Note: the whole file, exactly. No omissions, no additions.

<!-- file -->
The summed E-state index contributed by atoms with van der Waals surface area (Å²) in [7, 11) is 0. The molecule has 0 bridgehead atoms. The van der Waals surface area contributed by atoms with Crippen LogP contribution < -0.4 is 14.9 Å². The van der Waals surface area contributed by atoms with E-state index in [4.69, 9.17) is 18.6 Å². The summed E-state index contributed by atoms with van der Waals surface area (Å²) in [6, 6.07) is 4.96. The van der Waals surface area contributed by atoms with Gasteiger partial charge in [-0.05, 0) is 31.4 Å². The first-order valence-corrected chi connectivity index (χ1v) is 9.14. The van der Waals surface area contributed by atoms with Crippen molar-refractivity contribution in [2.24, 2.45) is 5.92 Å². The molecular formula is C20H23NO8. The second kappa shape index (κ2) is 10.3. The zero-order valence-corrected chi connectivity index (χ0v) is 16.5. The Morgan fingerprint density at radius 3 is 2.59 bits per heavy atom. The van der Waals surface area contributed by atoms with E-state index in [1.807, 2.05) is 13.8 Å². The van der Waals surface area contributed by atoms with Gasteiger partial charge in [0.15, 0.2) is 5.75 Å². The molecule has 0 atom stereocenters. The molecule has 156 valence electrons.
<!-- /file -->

The summed E-state index contributed by atoms with van der Waals surface area (Å²) in [7, 11) is 0. The molecule has 0 bridgehead atoms. The van der Waals surface area contributed by atoms with Crippen LogP contribution < -0.4 is 14.9 Å². The van der Waals surface area contributed by atoms with E-state index in [4.69, 9.17) is 18.6 Å². The summed E-state index contributed by atoms with van der Waals surface area (Å²) in [6, 6.07) is 4.96. The van der Waals surface area contributed by atoms with Gasteiger partial charge in [-0.05, 0) is 31.4 Å². The first-order valence-corrected chi connectivity index (χ1v) is 9.14. The van der Waals surface area contributed by atoms with Crippen molar-refractivity contribution in [2.24, 2.45) is 5.92 Å². The molecular formula is C20H23NO8. The second kappa shape index (κ2) is 10.3. The zero-order valence-corrected chi connectivity index (χ0v) is 16.5. The Morgan fingerprint density at radius 3 is 2.59 bits per heavy atom. The van der Waals surface area contributed by atoms with E-state index in [1.807, 2.05) is 13.8 Å². The van der Waals surface area contributed by atoms with Gasteiger partial charge in [0.15, 0.2) is 5.75 Å². The molecule has 0 atom stereocenters. The molecule has 156 valence electrons.